By Madronna Holden
Land was something priceless–something that could not be bought or sold at any price– in the worldview of the traditional peoples of the Pacific Northwest.
The local peoples gathered at the treaty proceedings at Cosmopolis on the Olympic Peninsula expressed the utmost frustration in their negotiations with Washington Territorial Governor Isaac Stevens on this point. They could not make him understand that his plan to remove them from their homeland was unacceptable, since nothing could replace their land for them. It was a concept that Stevens did not register even as native peoples spoke of the spirit of the land, of their love for this particular place, of the loneliness of the ancestors without the presence of their descendants.
Instead, Stevens flourished gifts to replace their land. Whether it is a literal story-or one meant to convey Stevens’ stance-Lower Chehalis elder Henry Cultee told me that Stevens doffed his top hat and promised to fill it with gold for every man, woman and child at the treaty proceedings.
When the Indians refused to leave their homeland in exchange for any material compensation, Stevens spoke of how the “father in Washington” would ensure their safety in exchange for their lands-but could not be responsible for their welfare if they stayed in the way of the pioneers. Native oral tradition has it that Stevens threatened to put them all on a boat and maroon them at sea until they learned to get along if they continued to insist that they would not live on the land of others’ rather than their own.
There was no bridging the gap between the perspective which sees the land as distinctive, precious, and priceless– and that which sees the land as a thing to be bought and sold. But some Indians still tried. An Upper Chehalis man spoke these words recounted by oral tradition: “Move my body anywhere you wish, but cut off my head and place it on the land of my people.”
Stevens still didn’t get it. When the Chehalis, the Cowlitz and the Chinook refused to sign the treaty at Cosmopolis, he blamed his failed treaty on particular recalcitrant Indians rather than on the worldview he never understood.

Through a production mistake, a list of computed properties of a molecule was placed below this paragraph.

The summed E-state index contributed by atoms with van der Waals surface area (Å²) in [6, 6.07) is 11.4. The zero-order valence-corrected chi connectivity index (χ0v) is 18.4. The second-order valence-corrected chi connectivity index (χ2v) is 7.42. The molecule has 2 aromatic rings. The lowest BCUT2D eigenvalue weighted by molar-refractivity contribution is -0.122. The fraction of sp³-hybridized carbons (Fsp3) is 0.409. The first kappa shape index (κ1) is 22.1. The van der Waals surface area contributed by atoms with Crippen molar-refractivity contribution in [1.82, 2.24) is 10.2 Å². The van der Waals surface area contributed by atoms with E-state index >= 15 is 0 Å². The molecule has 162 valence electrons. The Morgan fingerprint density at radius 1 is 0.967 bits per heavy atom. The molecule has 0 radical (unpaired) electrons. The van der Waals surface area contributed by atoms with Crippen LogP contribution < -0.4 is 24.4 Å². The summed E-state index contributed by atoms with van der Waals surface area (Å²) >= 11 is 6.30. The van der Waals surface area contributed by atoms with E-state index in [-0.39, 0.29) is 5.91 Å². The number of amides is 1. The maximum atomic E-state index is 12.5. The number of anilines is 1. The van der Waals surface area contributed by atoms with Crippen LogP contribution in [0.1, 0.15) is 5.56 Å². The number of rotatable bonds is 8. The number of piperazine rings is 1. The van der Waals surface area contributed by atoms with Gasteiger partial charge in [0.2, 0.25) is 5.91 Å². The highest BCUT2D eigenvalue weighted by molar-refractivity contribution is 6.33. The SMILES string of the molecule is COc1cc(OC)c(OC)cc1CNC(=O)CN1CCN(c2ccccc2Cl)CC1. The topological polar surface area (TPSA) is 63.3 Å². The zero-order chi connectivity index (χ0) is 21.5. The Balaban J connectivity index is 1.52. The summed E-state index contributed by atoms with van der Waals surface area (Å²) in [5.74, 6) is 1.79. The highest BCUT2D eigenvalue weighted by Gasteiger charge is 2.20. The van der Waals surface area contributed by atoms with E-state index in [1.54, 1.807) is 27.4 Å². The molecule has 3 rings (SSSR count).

At the Walla Walla treaty negotiations, government agent Joel Palmer tried to sway those present by stating that he had moved all the way across the country for his own betterment. Thus native peoples could move a little distance away from their land to go to a reservation- where the US government promised to better their lives.
But Palmer’s argument at Walla Walla had the same problem as Stevens’ argument at Cosmopolis. It was based on the assumption that one could simply exchange one bit of land for another. This idea has been carried into the present day in the idea of “mitigation”-if one wants to develop wetlands, one must recreate or maintain a comparable wetland somewhere else. But such a notion was wrenchingly sad to a group of elders on the Muckleshoot Cultural Committee who mourned the sacred sites they had lost to highway development.
This reflects an essential aspect of the indigenous worldviews: the sense of the unique value of individual persons, other natural life, and particular lands such that none of these can be replaced by or exchanged for any another. 
By contrast, the modern industrial system prices everything-including human life. This is what got the Ford Company into trouble for its exploding Pinto gas tank-which it failed to replace after creating a balance sheet on which the value it fixed for human life didn’t make it worth the cost of repairing the tank. Ford is not alone. Our own EPA has done this kind of analysis in its decision to continue to allow cancer-causing chemicals on the market.